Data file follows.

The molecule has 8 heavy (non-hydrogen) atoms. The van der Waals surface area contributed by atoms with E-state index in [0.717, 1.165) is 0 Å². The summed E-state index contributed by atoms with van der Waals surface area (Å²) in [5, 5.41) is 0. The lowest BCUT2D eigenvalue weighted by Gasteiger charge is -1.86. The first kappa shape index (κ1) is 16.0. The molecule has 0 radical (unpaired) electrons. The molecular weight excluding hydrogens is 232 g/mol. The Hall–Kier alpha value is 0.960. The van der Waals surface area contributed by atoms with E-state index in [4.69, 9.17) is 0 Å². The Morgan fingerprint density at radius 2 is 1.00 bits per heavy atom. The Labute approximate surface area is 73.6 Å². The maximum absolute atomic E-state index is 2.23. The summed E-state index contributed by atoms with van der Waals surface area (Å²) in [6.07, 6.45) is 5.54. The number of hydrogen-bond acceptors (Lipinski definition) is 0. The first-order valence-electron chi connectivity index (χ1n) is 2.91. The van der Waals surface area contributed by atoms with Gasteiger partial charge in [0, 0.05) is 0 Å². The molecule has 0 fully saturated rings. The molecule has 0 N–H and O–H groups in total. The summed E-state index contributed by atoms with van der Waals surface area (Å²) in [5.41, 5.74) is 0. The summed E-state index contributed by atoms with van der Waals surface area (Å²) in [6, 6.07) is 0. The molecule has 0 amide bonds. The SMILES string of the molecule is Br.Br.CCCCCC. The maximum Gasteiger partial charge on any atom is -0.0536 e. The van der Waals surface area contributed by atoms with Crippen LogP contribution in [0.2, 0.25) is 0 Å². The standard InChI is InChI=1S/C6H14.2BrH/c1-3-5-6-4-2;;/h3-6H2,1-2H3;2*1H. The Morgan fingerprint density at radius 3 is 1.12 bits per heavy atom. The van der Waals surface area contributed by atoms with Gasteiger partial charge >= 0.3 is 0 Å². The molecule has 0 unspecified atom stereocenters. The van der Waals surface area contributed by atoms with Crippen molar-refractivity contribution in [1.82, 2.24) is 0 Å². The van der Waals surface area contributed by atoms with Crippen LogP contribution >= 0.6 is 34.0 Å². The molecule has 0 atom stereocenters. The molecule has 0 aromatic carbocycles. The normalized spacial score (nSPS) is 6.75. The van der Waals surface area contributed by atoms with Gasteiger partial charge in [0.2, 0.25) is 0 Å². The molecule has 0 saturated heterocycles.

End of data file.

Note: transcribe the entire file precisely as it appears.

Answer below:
The molecule has 8 heavy (non-hydrogen) atoms. The van der Waals surface area contributed by atoms with E-state index in [0.717, 1.165) is 0 Å². The summed E-state index contributed by atoms with van der Waals surface area (Å²) in [5, 5.41) is 0. The lowest BCUT2D eigenvalue weighted by Gasteiger charge is -1.86. The first kappa shape index (κ1) is 16.0. The molecule has 0 radical (unpaired) electrons. The molecular weight excluding hydrogens is 232 g/mol. The Hall–Kier alpha value is 0.960. The van der Waals surface area contributed by atoms with E-state index in [4.69, 9.17) is 0 Å². The Morgan fingerprint density at radius 2 is 1.00 bits per heavy atom. The Labute approximate surface area is 73.6 Å². The maximum absolute atomic E-state index is 2.23. The summed E-state index contributed by atoms with van der Waals surface area (Å²) in [6.07, 6.45) is 5.54. The number of hydrogen-bond acceptors (Lipinski definition) is 0. The first-order valence-electron chi connectivity index (χ1n) is 2.91. The van der Waals surface area contributed by atoms with Gasteiger partial charge in [0, 0.05) is 0 Å². The molecule has 0 fully saturated rings. The molecule has 0 N–H and O–H groups in total. The summed E-state index contributed by atoms with van der Waals surface area (Å²) in [5.41, 5.74) is 0. The summed E-state index contributed by atoms with van der Waals surface area (Å²) in [6, 6.07) is 0. The molecule has 0 amide bonds. The SMILES string of the molecule is Br.Br.CCCCCC. The maximum Gasteiger partial charge on any atom is -0.0536 e. The van der Waals surface area contributed by atoms with Crippen LogP contribution in [0.2, 0.25) is 0 Å². The standard InChI is InChI=1S/C6H14.2BrH/c1-3-5-6-4-2;;/h3-6H2,1-2H3;2*1H. The Morgan fingerprint density at radius 3 is 1.12 bits per heavy atom. The van der Waals surface area contributed by atoms with Gasteiger partial charge >= 0.3 is 0 Å². The molecule has 0 unspecified atom stereocenters. The van der Waals surface area contributed by atoms with Crippen molar-refractivity contribution in [1.82, 2.24) is 0 Å². The van der Waals surface area contributed by atoms with Crippen LogP contribution >= 0.6 is 34.0 Å². The molecule has 0 atom stereocenters. The molecule has 0 aromatic carbocycles. The normalized spacial score (nSPS) is 6.75. The van der Waals surface area contributed by atoms with Gasteiger partial charge in [0.2, 0.25) is 0 Å². The molecule has 0 saturated heterocycles.